Guide

Set up an environmental management system (EMS)

Advantages and disadvantages of environmental management systems (EMS)

Setting up and running an environmental management system (EMS) has several advantages and disadvantages which you should weigh up carefully before proceeding.

Advantages of environmental management systems

Most advantages of environmental management systems stem from savings your business can make, increased profitability and better sales opportunities:

  • Better regulatory compliance - running an EMS will help ensure your environmental legal responsibilities are met and more easily managed on a day-to-day basis.
  • More effective use of resources - you will have policies and procedures in place that help you manage waste and resources more effectively and reduce costs.
  • Marketing - you can highlight your business' credentials as an environmentally aware operation that has made a commitment to continual environmental improvement through advertising or annual reporting.
  • Finance - you may find it easier to raise investment from banks and other financial institutions, which are increasingly keen to see businesses controlling their environmental impact.
  • Increased sales opportunities - large businesses and government departments may only deal with businesses that have an EMS.
  • Lighter regulation - even if an EMS is not a regulatory requirement, by showing your commitment to environmental management, you may benefit through less frequent site visits or reduced fees from environmental regulators.
  • Certification to recognised standards - gaining external certification of your EMS through ISO 14001, BS 8555 or EMAS can give your business credibility with customers and stakeholders.

Disadvantages of an environmental management system

Some disadvantages of environmental management systems can stem from cost and staff negativity:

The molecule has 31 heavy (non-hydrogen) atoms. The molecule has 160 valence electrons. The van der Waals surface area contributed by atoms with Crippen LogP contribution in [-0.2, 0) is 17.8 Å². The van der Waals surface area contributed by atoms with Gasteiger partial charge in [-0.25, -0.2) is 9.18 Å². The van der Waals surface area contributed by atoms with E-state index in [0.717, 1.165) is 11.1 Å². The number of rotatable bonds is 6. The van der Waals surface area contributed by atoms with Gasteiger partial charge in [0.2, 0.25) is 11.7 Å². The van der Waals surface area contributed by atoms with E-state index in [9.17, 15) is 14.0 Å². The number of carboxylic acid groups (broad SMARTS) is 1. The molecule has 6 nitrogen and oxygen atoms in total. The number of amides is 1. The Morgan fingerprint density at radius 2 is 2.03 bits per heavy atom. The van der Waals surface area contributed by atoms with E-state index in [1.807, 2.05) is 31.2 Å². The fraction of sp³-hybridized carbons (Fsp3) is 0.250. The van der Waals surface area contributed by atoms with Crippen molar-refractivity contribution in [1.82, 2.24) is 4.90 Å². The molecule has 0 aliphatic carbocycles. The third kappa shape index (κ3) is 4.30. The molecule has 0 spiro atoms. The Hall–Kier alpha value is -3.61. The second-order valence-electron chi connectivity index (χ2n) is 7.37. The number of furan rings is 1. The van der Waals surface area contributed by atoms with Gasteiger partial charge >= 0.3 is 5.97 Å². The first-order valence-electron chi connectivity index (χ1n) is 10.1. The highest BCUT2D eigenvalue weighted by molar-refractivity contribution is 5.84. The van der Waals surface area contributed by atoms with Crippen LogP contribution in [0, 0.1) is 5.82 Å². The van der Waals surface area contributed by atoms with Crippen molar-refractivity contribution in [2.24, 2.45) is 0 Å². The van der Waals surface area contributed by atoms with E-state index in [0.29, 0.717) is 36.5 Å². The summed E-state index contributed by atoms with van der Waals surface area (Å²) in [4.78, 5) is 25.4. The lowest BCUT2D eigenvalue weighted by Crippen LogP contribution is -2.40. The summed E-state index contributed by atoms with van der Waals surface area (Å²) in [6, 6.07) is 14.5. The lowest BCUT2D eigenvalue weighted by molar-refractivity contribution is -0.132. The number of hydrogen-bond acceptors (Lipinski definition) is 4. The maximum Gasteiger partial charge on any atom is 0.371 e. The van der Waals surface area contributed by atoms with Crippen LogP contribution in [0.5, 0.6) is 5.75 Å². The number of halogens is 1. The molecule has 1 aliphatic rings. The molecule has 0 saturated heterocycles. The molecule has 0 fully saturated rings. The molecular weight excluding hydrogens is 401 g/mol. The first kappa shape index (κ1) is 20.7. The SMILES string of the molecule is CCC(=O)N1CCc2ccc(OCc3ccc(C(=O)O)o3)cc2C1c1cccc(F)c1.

• Cost - the costs involved can vary considerably, however you should be able to find low-cost opportunities that will produce significant cost savings and offset the cost of implementing and operating your EMS.
  • Time and resources - an EMS should help your business to become more profitable by reducing energy consumption, waste and, therefore, costs, however it is an investment which requires you to commit time and resources.
  • Too burdensome – some businesses may be able to realise the benefits of an EMS, eg resource efficiency and cost savings, without having to operate a full EMS – or an informal system may be a better fit for your business than working to a standard like ISO 14001.
  • Management or staff resistance – an EMS can be seen as unnecessary, so you should explain the basic aims and benefits early on in the process, eg through a presentation to the management board or through your business’ communications.
  • Scope – you can feel overwhelmed at the prospect of implementing an EMS across your business, however an EMS can be piloted within one part and later rolled out to other areas.
  • Training costs - some members of staff will need to have a deep knowledge of the EMS. By using guidance or following the requirements of standards such as ISO 14001, an EMS can be implemented without the need for 'expert' training.